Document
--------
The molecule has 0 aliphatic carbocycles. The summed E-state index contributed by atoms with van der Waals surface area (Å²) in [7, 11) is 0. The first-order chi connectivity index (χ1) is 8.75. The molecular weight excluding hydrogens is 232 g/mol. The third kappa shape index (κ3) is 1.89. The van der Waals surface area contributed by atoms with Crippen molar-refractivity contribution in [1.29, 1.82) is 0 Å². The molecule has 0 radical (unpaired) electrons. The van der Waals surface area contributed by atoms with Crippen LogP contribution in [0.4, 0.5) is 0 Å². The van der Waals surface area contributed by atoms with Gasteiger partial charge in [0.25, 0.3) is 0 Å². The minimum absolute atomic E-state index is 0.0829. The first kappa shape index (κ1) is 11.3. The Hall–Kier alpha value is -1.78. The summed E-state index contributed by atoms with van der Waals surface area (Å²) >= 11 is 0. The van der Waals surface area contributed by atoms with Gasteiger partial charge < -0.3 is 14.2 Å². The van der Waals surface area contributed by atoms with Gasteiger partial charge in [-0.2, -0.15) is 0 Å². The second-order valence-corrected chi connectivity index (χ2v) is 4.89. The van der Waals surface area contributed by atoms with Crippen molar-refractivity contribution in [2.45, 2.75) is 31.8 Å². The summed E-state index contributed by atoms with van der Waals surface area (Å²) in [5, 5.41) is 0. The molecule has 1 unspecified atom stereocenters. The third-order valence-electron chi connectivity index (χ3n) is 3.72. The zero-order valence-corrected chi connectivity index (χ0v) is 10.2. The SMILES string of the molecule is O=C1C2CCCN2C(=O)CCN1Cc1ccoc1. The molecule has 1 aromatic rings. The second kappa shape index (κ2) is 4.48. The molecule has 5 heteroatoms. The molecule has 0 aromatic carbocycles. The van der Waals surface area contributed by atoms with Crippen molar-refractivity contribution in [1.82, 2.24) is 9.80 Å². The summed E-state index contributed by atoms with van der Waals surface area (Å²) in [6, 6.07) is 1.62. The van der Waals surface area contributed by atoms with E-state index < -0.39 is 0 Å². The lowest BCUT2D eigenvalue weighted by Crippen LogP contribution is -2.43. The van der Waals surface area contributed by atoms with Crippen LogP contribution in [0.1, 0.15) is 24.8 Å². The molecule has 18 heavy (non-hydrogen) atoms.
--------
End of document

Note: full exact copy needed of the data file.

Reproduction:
The molecule has 0 aliphatic carbocycles. The summed E-state index contributed by atoms with van der Waals surface area (Å²) in [7, 11) is 0. The first-order chi connectivity index (χ1) is 8.75. The molecular weight excluding hydrogens is 232 g/mol. The third kappa shape index (κ3) is 1.89. The van der Waals surface area contributed by atoms with Crippen molar-refractivity contribution in [1.29, 1.82) is 0 Å². The molecule has 0 radical (unpaired) electrons. The van der Waals surface area contributed by atoms with Crippen LogP contribution in [0.4, 0.5) is 0 Å². The van der Waals surface area contributed by atoms with Gasteiger partial charge in [0.25, 0.3) is 0 Å². The minimum absolute atomic E-state index is 0.0829. The first kappa shape index (κ1) is 11.3. The Hall–Kier alpha value is -1.78. The summed E-state index contributed by atoms with van der Waals surface area (Å²) >= 11 is 0. The van der Waals surface area contributed by atoms with Gasteiger partial charge < -0.3 is 14.2 Å². The van der Waals surface area contributed by atoms with Gasteiger partial charge in [-0.2, -0.15) is 0 Å². The second-order valence-corrected chi connectivity index (χ2v) is 4.89. The van der Waals surface area contributed by atoms with Crippen molar-refractivity contribution in [2.45, 2.75) is 31.8 Å². The summed E-state index contributed by atoms with van der Waals surface area (Å²) in [5, 5.41) is 0. The molecule has 1 unspecified atom stereocenters. The third-order valence-electron chi connectivity index (χ3n) is 3.72. The zero-order valence-corrected chi connectivity index (χ0v) is 10.2. The SMILES string of the molecule is O=C1C2CCCN2C(=O)CCN1Cc1ccoc1. The molecule has 1 aromatic rings. The second kappa shape index (κ2) is 4.48. The molecule has 5 heteroatoms. The molecule has 0 aromatic carbocycles. The van der Waals surface area contributed by atoms with Crippen molar-refractivity contribution in [1.82, 2.24) is 9.80 Å². The summed E-state index contributed by atoms with van der Waals surface area (Å²) in [6, 6.07) is 1.62. The van der Waals surface area contributed by atoms with E-state index < -0.39 is 0 Å². The lowest BCUT2D eigenvalue weighted by Crippen LogP contribution is -2.43. The van der Waals surface area contributed by atoms with Crippen LogP contribution in [0.1, 0.15) is 24.8 Å². The molecule has 18 heavy (non-hydrogen) atoms.